First haredi tech accelerator opens in Jerusalem
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First haredi tech accelerator opens in Jerusalem

The new Jerusalem College of Technology program will look just like its Tel Aviv ‘brothers,’ says an organizer

An ultra-Orthodox man enters the Intel high-tech compound in Jerusalem. (photo credit: Miriam Alster/Flash90)
An ultra-Orthodox man enters the Intel high-tech compound in Jerusalem. (photo credit: Miriam Alster/Flash90)

The first-ever accelerator specifically geared to the needs of Israel’s ultra-Orthodox Jewish (haredi) community is up and running, taking applications for a program that is set to begin next month. “It really is the first of its kind anywhere,” said Ben Weiner of Jumpspeed Ventures, a VC firm that, along with a group of partners, is helping the Jerusalem College of Technology train haredi entrepreneurs who have great ideas but need assistance with turning them into reality.

While haredi entrepreneurs have been members of other accelerator programs, and several institutions, including JCT, have created tech training programs specifically for the haredi population, the new program – called “Yazam BaLev” (“an entrepreneur at heart”) is the first full-fledged accelerator that will provide a total “accelerator experience” to haredi entrepreneurs, said Weiner. “Other programs provided bits and pieces of the experience, but Yazam BaLev will be exactly like the accelerators in Tel Aviv – except all participants will be haredi males.” A program for females may come later on, said Weiner, but for now, Yazam BaLev is concentrating on the men.

The role of the ultra-Orthodox in Israeli society has become a lightning rod for social protests in recent years. Non-haredi Israelis, including secular and modern Orthodox Jews, complain that most haredi men do not serve in the military or work for a living — meaning that the non-haredi sectors have to support them. Some haredi leaders have become convinced that they need to change the focus of their community from full-time religious studies to earning a living, at least for some.

“The curriculum in this accelerator will be very focused on content,” said Weiner. “Participants will have to fulfill specific milestones and assignments throughout the 24 weeks of the program.” Entrepreneurs will work with mentors and experts, and they’ll be required to come up with tech and business presentations, learning how to hone their pitches and make them suitable for presentation to investors – whom they will meet during the course of the program, said Weiner.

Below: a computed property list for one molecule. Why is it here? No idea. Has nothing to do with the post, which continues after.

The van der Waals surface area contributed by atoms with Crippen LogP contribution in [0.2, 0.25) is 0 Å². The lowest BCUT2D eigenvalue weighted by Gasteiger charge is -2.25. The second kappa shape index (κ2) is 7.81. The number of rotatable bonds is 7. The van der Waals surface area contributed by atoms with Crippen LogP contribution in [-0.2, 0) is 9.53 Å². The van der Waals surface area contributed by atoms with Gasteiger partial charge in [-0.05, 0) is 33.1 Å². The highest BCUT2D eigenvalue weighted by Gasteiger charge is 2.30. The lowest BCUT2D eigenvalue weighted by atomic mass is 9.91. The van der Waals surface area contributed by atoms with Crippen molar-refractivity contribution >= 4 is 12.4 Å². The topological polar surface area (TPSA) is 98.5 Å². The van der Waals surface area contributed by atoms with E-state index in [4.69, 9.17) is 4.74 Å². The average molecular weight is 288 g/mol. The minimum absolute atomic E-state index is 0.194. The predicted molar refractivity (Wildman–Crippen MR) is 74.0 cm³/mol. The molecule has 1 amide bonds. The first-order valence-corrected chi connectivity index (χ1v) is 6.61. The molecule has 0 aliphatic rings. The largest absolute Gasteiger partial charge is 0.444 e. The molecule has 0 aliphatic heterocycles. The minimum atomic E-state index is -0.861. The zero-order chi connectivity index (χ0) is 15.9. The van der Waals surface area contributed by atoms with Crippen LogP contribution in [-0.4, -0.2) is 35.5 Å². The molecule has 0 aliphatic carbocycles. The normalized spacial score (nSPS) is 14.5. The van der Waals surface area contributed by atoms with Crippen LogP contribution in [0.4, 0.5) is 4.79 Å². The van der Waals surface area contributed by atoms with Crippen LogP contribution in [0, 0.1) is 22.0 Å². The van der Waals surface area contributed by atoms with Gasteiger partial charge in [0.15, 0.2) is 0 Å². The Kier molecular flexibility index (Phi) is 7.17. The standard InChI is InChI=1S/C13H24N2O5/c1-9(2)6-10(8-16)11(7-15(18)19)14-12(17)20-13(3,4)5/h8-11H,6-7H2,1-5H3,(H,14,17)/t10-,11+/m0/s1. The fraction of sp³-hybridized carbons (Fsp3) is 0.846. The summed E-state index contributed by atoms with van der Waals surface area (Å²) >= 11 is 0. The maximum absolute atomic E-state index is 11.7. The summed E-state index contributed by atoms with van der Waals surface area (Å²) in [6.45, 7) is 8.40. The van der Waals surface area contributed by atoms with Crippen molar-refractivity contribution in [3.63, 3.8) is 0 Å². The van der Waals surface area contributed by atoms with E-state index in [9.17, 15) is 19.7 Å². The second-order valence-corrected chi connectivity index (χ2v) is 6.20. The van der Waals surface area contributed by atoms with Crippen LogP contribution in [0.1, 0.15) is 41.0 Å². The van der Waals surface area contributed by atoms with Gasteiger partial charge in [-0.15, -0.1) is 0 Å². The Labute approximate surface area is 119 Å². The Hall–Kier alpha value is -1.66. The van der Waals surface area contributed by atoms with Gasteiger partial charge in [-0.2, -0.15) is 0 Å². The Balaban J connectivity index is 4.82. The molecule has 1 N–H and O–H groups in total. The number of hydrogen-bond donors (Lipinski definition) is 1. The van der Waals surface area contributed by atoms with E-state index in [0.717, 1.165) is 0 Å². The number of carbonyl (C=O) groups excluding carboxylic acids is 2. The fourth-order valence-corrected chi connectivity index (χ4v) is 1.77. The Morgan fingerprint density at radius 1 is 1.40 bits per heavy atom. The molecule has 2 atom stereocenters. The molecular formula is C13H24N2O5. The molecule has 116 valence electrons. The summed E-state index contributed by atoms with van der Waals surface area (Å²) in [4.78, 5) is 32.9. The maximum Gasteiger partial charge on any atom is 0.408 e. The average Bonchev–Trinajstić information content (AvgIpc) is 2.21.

Started in 1968, when it was called Machon Lev, or the Lev Institute, its name was changed to Jerusalem College of Technology several years ago. JCT today has about 4,000 students in five programs, geared towards modern Orthodox and haredi students. Starting with high school, JCT trains students in hard sciences — physics, chemistry, advanced math — and offers a fast track to top IDF tech programs, like Unit 8200, the army’s advanced tech development unit.

The program begins in November and lasts four months, with sessions to be held twice a week at JCT in the evenings. Attendance at all the sessions is mandatory. Each week will highlight another important element in building a start-up, with challenging assignments, interesting presenters from the high-tech industry, and plenty of investor pitch training and practice, said Weiner. The highlight of the program will be a public “Demo Day,” where the graduating entrepreneurs pitch their ventures to investors, the press and the high-tech community.

According to Weiner, the program has the blessing of leaders of the haredi community – in both its Hasidic and Lithuanian yeshiva segments – among them rabbis and lay leaders who realize that community members need to support themselves. “We made certain adjustments to ensure that as many people as possible would be aboard, such as limiting the program to males, and ensuring that all mentors and instructors would be male as well.” Utra-Orthodox Jews reject casual mixing of the sexes.

Entrepreneurs who have applied come from all segments of the haredi community – from the more liberal Habad side, which has “exported” numerous entrepreneurs to the high-tech world, to the “tougher” candidates, some from neighborhoods like Geula and Sanhedria in Jerusalem, home to the more insular Hasidic communities, like Gur and Satmar. “Many of those who have applied are swimming against the tide, and it’s our job to help them acclimate in the tech world,” said Weiner.

“I think this is going to be a flagship program for the country,” said Weiner. “Ten years ago the tech world wasn’t talking about haredi programs, and now they are looking for assistance to get into the tech industry. It’s definitely a historic moment.”

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